Learn how the Agreeableness personality dimension is defined, how it influences behavior and relationships, and how it can be tested and measured
Reading time: 6 minutes
Agreeableness is a broad personality dimension that closely tied to interpersonal relationships, including trust, empathy, and style of resolving conflicts.
At its core, Agreebleness describes the differences in our motivation to maintain positive relationships with other people. Before this social dimension became widely known as “Agreeableness”, researchers referred to it by a several different labels, including “social adaptability”, “likability”, “friendly compliance”, and “love”.1
Highly agreeable people are strongly motivated to maintain warmer and friendlier relations with others, seek to reduce or resolve interpersonal conflict, maintain or increase group cooperation, and control negative emotions around other people.
Less agreeable (or more demanding) people are more strongly motivated to pursue personal goals over positive relations with others, in doing so, are more willing to create conflict and disagreement, attempt to impose their will on others, and display or express negative emotions to others.
Agreeableness is one of the core personality dimensions measured by any of the Big Five assessments available at TraitLab. Try the free Big Five test to learn where you score on Agreeableness compared to others.
What does it mean to “maintain positive relationships” with others? One helpful way to think about Agreeableness is as a combination of two distinct aspects: Politeness and Compassion.2
Politeness is the more cognitive or rational side of Agreeableness, and it describes the tendency to consider other people’s needs and wants, apart from our own.
Compassion is the more emotional side of Agreeableness, describing interpersonal warmth and capacity to empathize with others (i.e., to “feel others’ emotions”).
Agreeableness predicts several kinds of relationship quality and stability, across a wide range of types of relationships. One recent study of relationship satisfaction found that more agreeable people were more satisfied with all types of personal relationships in their lives, including those with family members, friends, romantic interests, and even less familiar acquaintances.3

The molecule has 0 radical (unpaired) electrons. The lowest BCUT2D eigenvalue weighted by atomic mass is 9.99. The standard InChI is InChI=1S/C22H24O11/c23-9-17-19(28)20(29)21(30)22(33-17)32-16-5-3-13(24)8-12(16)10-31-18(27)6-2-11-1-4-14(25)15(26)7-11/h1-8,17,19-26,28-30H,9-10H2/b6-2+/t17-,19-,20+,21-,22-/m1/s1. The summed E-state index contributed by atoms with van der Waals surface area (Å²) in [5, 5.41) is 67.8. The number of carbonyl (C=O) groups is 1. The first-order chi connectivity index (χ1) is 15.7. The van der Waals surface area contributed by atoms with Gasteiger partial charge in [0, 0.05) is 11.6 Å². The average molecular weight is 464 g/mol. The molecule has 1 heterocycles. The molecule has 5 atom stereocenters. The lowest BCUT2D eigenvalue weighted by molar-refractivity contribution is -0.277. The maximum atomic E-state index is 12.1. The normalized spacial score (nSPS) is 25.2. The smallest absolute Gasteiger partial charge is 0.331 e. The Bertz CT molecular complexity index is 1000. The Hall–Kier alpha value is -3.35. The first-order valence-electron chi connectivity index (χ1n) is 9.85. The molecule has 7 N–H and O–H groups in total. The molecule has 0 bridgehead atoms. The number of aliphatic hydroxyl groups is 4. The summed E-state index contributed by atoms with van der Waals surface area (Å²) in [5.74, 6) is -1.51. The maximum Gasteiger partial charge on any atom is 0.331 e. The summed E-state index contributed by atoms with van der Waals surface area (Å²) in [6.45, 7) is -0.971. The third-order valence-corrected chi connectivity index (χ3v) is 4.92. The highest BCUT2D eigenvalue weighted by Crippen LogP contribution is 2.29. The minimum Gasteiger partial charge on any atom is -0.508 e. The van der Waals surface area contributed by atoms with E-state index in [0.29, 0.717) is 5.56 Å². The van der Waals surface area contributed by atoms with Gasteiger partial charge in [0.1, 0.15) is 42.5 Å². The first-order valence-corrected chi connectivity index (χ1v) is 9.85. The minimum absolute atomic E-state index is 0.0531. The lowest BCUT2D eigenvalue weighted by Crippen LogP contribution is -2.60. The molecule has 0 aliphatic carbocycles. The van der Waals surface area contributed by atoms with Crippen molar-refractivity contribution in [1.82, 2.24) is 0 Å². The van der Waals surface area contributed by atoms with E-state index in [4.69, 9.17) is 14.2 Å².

Research suggests that agreeable people tend to create and maintain positive relationships, even when being introduced to new environments and groups of people. In an 18-month study of new college students, more agreeable students had more daily social interactions, more opposite-sex peers, and fewer conflicts with opposite-sex peers.4
Similar patterns have been found in long term, romantic relationships. A separate meta-analysis of 13 studies found that Agreeableness predicted longer marriages and lower rates of divorce among married couples.5
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Research suggests that Agreeableness is related to both our perception of conflict in our relationships and the techniques we tend to use to resolve them.
One series of experiments found that more agreeable people tend to see other people as more likable and friendly, and perceive less conflict in their interactions with others. Less agreeable people tend to rate the same people less positively and see more conflict in the same interactions.6
The same study found that, when faced with interpersonal conflict, more agreeable subjects favored using negotiation, compromising, and de-escalation to resolve the conflict. Less agreeable subjects were more likely to use criticism, physical action, or threats as tools for resolving the same conflicts.
In general, less agreeable people tend to perceive more interpersonal conflict and tension than highly agreeable people, even in the same relationships. Adding to that, less agreeable people are more likely to try resolving conflict by force or threats, which may create or increase relationship tension.
Agreeableness is included in the results the free Big Five test at TraitLab.
1 John, O. P., & Srivastava, S. (1999). The Big Five trait taxonomy: History, measurement, and theoretical perspectives. Handbook of personality: Theory and research, 2(1999), 102-138.
2 DeYoung, C. G., Quilty, L. C., & Peterson, J. B. (2007). Between facets and domains: 10 aspects of the Big Five. Journal of personality and social psychology, 93(5), 880.
3 Tov, W., Nai, Z. L., & Lee, H. W. (2016). Extraversion and agreeableness: Divergent routes to daily satisfaction with social relationships. Journal of personality, 84(1), 121-134.
4 Asendorpf, J. B., & Wilpers, S. (1998). Personality effects on social relationships. Journal of personality and social psychology, 74(6), 1531
5 Roberts, B. W., Kuncel, N. R., Shiner, R., Caspi, A., & Goldberg, L. R. (2007). The power of personality: The comparative validity of personality traits, socioeconomic status, and cognitive ability for predicting important life outcomes. Perspectives on Psychological science, 2(4), 313-345.
6 Graziano, W. G., Jensen-Campbell, L. A., & Hair, E. C. (1996). Perceiving interpersonal conflict and reacting to it: the case for agreeableness. Journal of personality and social psychology, 70(4), 820.